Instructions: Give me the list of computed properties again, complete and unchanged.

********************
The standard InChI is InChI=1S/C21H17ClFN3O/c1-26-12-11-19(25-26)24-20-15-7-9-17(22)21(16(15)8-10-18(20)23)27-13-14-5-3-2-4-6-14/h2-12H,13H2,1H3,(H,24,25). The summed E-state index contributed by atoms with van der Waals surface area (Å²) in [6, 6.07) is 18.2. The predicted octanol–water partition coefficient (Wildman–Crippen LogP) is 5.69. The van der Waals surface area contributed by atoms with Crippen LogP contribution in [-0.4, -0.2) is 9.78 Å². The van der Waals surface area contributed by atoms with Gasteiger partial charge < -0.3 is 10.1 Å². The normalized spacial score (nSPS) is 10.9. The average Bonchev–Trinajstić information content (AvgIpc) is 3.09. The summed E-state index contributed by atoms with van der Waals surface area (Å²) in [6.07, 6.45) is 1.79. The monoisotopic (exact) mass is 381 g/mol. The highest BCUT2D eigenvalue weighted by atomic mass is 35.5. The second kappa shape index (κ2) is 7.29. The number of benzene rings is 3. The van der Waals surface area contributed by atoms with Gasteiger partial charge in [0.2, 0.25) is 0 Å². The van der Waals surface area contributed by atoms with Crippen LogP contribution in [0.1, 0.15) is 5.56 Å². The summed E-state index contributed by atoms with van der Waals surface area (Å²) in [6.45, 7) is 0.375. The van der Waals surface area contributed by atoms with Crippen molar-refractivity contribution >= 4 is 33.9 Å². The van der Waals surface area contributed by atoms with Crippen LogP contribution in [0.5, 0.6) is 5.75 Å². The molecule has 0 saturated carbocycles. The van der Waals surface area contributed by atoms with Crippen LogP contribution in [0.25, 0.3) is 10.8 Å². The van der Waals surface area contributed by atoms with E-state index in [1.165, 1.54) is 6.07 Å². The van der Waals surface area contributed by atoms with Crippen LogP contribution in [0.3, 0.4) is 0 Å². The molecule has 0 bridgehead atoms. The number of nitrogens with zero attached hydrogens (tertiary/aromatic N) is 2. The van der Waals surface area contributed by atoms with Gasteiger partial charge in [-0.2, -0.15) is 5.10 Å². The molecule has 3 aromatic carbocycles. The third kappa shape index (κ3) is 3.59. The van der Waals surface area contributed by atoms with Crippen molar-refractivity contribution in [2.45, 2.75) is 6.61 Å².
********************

The standard InChI is InChI=1S/C21H17ClFN3O/c1-26-12-11-19(25-26)24-20-15-7-9-17(22)21(16(15)8-10-18(20)23)27-13-14-5-3-2-4-6-14/h2-12H,13H2,1H3,(H,24,25). The summed E-state index contributed by atoms with van der Waals surface area (Å²) in [6, 6.07) is 18.2. The predicted octanol–water partition coefficient (Wildman–Crippen LogP) is 5.69. The van der Waals surface area contributed by atoms with Crippen LogP contribution in [-0.4, -0.2) is 9.78 Å². The van der Waals surface area contributed by atoms with Gasteiger partial charge < -0.3 is 10.1 Å². The normalized spacial score (nSPS) is 10.9. The average Bonchev–Trinajstić information content (AvgIpc) is 3.09. The summed E-state index contributed by atoms with van der Waals surface area (Å²) in [6.07, 6.45) is 1.79. The monoisotopic (exact) mass is 381 g/mol. The highest BCUT2D eigenvalue weighted by atomic mass is 35.5. The second kappa shape index (κ2) is 7.29. The number of benzene rings is 3. The van der Waals surface area contributed by atoms with Gasteiger partial charge in [0.2, 0.25) is 0 Å². The van der Waals surface area contributed by atoms with Crippen LogP contribution in [0.1, 0.15) is 5.56 Å². The summed E-state index contributed by atoms with van der Waals surface area (Å²) in [6.45, 7) is 0.375. The van der Waals surface area contributed by atoms with Crippen molar-refractivity contribution >= 4 is 33.9 Å². The van der Waals surface area contributed by atoms with Crippen LogP contribution in [0.5, 0.6) is 5.75 Å². The molecule has 0 saturated carbocycles. The van der Waals surface area contributed by atoms with Crippen LogP contribution in [0.25, 0.3) is 10.8 Å². The van der Waals surface area contributed by atoms with E-state index in [1.165, 1.54) is 6.07 Å². The van der Waals surface area contributed by atoms with Crippen LogP contribution in [0.3, 0.4) is 0 Å². The molecule has 0 bridgehead atoms. The number of nitrogens with zero attached hydrogens (tertiary/aromatic N) is 2. The van der Waals surface area contributed by atoms with Gasteiger partial charge in [-0.2, -0.15) is 5.10 Å². The molecule has 3 aromatic carbocycles. The third kappa shape index (κ3) is 3.59. The van der Waals surface area contributed by atoms with Crippen molar-refractivity contribution in [2.45, 2.75) is 6.61 Å².